* Approves 1 euro offer for Etruria, Marche, CariChieti
* Resolution fund to inject 450 mln euros into lenders
* Banks will first sell 2.2 bln euro soured debts to Atlante
(Recasts with details)
By Valentina Za and Andrea Mandala
MILAN, Jan 12 Italy took another step to clean
up its troubled banking sector on Thursday with the transfer of
three small lenders it rescued from bankruptcy in late 2015 to
The country's fifth-largest bank said it plans to raise up
to 400 million euros ($425 million) in capital after agreeing to
pay 1 euro for Banca Marche, Banca Etruria and CariChieti, which
along with CariFerrara have been a major headache for the
All four banks were rescued in November 2015, drawing 4
billion euros from a deposit-guarantee fund financed by other
lenders and writing off shares and junior bonds, in a blow to
ordinary Italians' confidence in the banking system.
The Bank of Italy, which owns the four lenders through the
resolution fund, had struggled to find a buyer after rejecting
bids from private equity investors over the summer as too low.
A deal was struck with UBI after lengthy negotiations for it
to buy three of the lenders, which have assets totalling 23.3
billion euros but are all unprofitable and are still weighed
down by soured debts, despite a bad loan spin-off.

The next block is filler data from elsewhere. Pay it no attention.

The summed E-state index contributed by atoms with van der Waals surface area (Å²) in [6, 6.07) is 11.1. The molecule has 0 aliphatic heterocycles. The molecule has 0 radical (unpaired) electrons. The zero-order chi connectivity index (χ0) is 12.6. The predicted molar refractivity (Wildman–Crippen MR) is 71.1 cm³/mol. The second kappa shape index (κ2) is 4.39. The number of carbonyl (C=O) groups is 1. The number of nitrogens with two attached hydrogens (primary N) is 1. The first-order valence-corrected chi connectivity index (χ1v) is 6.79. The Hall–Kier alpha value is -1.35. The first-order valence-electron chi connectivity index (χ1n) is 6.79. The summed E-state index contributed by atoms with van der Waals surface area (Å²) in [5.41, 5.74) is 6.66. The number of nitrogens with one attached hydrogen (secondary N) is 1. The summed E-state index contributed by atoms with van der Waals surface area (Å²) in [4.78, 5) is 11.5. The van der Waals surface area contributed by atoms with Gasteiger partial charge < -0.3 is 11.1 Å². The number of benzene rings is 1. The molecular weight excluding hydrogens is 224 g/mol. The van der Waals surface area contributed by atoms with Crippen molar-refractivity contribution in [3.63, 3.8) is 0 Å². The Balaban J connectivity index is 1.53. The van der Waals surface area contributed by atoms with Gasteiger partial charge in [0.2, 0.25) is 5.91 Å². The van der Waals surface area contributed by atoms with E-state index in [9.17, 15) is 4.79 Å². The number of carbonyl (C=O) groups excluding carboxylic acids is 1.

UBI refused to take on CariFerrara - which may be acquired
by Popolare Emilia Romagna - but it finally agreed to
a share issue of the size demanded by the European Central Bank
(ECB) to ensure it did not weaken its balance sheet.
The bank's CEO Victor Massiah managed to negotiate a number
of favourable conditions and markets cheered the deal, which
will boost UBI's market share by more than 1 percent, with its
shares rallying as much as 12 percent.
Under the terms of the deal, Italy's resolution fund, which
is funded by all the country's main lenders, will inject 450
million euros into the three banks before the sale.
The three banks will also sell 2.2 billion euros in impaired
loans to banking industry rescue fund Atlante, which a source
close to the matter said would invest up to 10 percent of the 2
billion euros it can use to buy bad debts.
UBI said its core capital ratio, which stood at 11.3 percent
at the end of September, would remain above 11 percent after the
acquisition thanks to the cash call.
The bank said its core capital in 2020 would exceed a target
of 12.8 percent to stand at 13.5 percent as it would benefit
from 600 million euros in deferred tax assets and apply its own
internal risk models to the three banks' assets.
($1 = 0.9405 euros)
(Additional reporting by Paola Arosio; Editing by Alexander